Our Shaped by Dog podcast is designed to be heard or viewed. If you are able, we encourage you to listen to the audio or watch the video, as each includes nuances of emotion and emphasis that might not come through on the written word. Transcripts are generated from the audio, then humans review with love and care, and then there's a double check by our dogs. If you are quoting in print, please check the audio first for full context. Thank you!
SG Susan Garrett
By the time you're listening to this podcast, my team and I will have had a major celebration, in that we have got 100,000 subscribers to our YouTube channel. And that is something to celebrate. And so, I decided that we would take the most asked about topic and share it to celebrate our 100,000 subscribers to our YouTube channel. So, if it's you, congratulations. If it's not you, hey, jump on over to YouTube and subscribe. Lots of great videos over there.
Hi, I'm Susan Garrett. Welcome to Shaped by Dog. And what is the most asked about topic you may ask? It's barking. Barking dogs, number one by far that we get asked and so much so that it's going to have to be a series. So, today I'm going to share with you a different perspective about barking dogs.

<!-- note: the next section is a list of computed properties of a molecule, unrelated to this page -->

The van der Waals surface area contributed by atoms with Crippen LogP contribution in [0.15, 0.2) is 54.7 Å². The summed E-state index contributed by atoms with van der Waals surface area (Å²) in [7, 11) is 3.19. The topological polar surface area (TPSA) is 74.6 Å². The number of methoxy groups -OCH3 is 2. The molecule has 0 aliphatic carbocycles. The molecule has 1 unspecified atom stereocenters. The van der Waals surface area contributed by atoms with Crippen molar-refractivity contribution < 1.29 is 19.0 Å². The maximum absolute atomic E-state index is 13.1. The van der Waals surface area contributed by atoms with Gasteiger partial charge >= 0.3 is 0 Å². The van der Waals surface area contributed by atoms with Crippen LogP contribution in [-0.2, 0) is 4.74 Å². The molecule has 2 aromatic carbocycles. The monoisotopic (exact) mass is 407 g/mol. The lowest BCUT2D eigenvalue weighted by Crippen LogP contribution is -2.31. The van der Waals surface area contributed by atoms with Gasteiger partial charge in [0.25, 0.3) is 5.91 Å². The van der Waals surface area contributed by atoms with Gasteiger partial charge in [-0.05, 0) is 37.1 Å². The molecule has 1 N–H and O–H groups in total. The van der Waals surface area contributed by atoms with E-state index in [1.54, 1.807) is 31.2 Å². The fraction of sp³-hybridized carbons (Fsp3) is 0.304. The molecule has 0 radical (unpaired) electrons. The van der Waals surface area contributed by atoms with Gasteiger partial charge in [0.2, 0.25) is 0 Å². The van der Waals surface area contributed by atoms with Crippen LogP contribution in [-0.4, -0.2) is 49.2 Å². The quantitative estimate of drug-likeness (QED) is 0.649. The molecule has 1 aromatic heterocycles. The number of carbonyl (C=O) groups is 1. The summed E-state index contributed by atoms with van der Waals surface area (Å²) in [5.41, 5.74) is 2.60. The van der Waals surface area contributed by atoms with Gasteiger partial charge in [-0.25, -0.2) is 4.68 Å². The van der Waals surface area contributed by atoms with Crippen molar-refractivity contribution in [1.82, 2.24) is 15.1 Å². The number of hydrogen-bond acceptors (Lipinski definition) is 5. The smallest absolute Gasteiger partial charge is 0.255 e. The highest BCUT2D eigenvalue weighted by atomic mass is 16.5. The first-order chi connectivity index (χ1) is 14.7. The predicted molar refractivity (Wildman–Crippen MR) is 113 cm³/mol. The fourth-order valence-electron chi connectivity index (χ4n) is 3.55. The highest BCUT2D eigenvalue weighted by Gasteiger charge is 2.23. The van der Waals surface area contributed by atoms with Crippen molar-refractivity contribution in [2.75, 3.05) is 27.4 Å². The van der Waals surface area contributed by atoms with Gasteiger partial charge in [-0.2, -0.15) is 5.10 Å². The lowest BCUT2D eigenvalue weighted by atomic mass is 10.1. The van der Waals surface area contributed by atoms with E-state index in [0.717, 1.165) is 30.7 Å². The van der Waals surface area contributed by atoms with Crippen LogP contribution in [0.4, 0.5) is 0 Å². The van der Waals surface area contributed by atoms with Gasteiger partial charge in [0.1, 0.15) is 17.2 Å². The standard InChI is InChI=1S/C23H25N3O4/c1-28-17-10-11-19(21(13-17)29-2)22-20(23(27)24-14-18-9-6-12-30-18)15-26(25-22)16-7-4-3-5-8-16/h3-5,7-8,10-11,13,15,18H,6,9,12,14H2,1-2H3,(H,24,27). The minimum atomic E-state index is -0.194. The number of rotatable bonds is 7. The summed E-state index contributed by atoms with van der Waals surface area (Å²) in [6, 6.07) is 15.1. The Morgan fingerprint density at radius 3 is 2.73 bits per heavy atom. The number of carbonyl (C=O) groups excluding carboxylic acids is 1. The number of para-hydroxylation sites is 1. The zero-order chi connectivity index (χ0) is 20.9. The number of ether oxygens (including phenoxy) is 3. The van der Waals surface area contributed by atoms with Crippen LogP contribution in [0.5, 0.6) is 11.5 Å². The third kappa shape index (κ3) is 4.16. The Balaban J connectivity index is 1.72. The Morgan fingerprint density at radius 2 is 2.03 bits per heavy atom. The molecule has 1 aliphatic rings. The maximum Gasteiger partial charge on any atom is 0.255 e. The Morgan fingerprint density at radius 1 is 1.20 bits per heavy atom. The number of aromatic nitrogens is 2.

I want you to think for a moment that dogs are both verbal and nonverbal communicators. If you own a dog, then I know you know that. And for verbal communication, I want you to think less about barking and think more about vocalizing.
Because vocalizing is something that we as humans do as well. And we have different ways to vocalize. For example, we can talk, “Hello, I'm talking.” We can whisper. We can yell. We can squeal when we're excited. We can sob when we are sad. We can laugh. All of those are ways that we are vocalizing.
Our vocal cords are projecting sound. Well, if you consider that dogs are doing the same thing, you might just change your attitude towards “that barking dog.” Consider for a moment, what if dogs are just trying to communicate with us?